Disruption on the roads because of Brexit was highlighted as an area of concern but authorities remain hopeful its impact will be low.
Agencies say they think the biggest problems created by the UK’s departure from the EU – scheduled for March 29 – will be to lorry traffic and disruption to the Oxfordshire supply chain.
Despite continued uncertainty over Brexit, the county council insisted Oxfordshire will be ‘well prepared’.
But it said it has contacted the Government for advice over potential problems to the county’s science and innovation sector.
Chief fire officer Simon Furlong, who is responsible for emergency planning at the county council, said: “The biggest risk of disruption is to transport and the supply chain, for instance managing lorry traffic to or from the south coast ports.
“The Thames Valley Local Resilience Forum already has plans to manage the impact of major disruption to strategic roads in the area which are being reviewed in the context of Brexit.”
The council’s work is fed into the forum, which is made up of representatives from local authorities, emergency services, environment-related Government bodies, the NHS and other health bodies.
Mr Furlong insisted all work is ‘proportionate’ and added: “Oxfordshire has a strong local economy that means it is relatively well placed to deal with any immediate economic change from leaving the EU.
“That said, we recognise concerns expressed by local employers about issues such as the supply chain and staffing.”
“We have contacted the Government in relation to Oxfordshire’s science and innovation sector.”
He added: “Oxfordshire is low risk. There might be a limited increase in traffic but our existing plans have been assessed as adequate to deal with this scenario.”
Graeme Kane, chief operating officer for Cherwell District Council, said: “Oxfordshire communities should be reassured their local councils and agencies are working together to prepare for the United Kingdom leaving the European Union.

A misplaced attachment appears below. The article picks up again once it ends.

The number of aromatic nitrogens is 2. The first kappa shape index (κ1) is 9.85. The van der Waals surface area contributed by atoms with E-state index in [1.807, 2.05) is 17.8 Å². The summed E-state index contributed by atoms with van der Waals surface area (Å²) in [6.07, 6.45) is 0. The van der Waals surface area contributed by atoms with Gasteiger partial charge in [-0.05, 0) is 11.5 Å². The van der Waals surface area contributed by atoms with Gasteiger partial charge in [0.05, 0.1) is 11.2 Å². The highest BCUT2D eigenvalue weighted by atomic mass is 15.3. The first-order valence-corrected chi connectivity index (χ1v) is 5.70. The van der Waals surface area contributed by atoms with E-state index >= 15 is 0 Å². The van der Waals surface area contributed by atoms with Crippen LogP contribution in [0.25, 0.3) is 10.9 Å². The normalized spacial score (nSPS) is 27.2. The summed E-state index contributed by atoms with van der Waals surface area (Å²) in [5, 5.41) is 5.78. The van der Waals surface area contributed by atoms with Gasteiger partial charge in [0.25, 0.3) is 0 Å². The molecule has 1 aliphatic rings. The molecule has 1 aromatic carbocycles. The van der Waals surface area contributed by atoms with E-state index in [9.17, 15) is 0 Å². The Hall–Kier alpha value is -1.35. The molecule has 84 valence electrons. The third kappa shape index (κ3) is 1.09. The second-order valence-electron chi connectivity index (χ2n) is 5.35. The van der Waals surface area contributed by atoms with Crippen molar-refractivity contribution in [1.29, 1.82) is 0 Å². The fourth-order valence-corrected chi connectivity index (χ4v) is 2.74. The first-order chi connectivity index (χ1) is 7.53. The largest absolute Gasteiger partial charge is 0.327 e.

“Thanks to our strong and vibrant local economy, any disruption to Oxfordshire as a result of Brexit has been assessed as being low risk.
“Nevertheless, we are working together to ensure plans are in place to support our communities and businesses through this period of change.”
West Oxfordshire District Council head of paid service Giles Hughes added: “We are working together with our partners from across the county to monitor the situation; to build good relationships and stay abreast of developments as more information about the Brexit process becomes available.
“This joined-up approach to planning gives us confidence that there is no significant risk posed to council services, whatever outcome is agreed by central government.”
Last month, the county council was allocated about 0.15 per cent of a Government fund to support Brexit preparation.
From a £56.5m pot given to authorities over this financial year and in 2019/20, Oxfordshire will receive a total of £87,500.
Another £3.1m was announced for 19 local authorities with major air, land or sea ports yesterday.
As part of the county council’s work, potential risks to vulnerable people have been identified and ‘are being mitigated,’ Mr Furlong said.
But opponents to Brexit insists any disruption should mean the Government pauses before it is finalised.
Layla Moran, the Liberal Democrat for Oxford West and Abingdon, said: “The dangers of the UK crashing out of the EU continue to generate much uncertainty for businesses, communities and public services across Oxfordshire.”
Ms Moran, who supports a People’s Vote, said: “Whilst I am pleased that public bodies have assessed risks to public safety and normal daily life as low, it is astonishing that they need to make these sorts of assessments in the first place.”
When the EU referendum was held in June 2016, Cherwell was the only Oxfordshire district to vote to leave.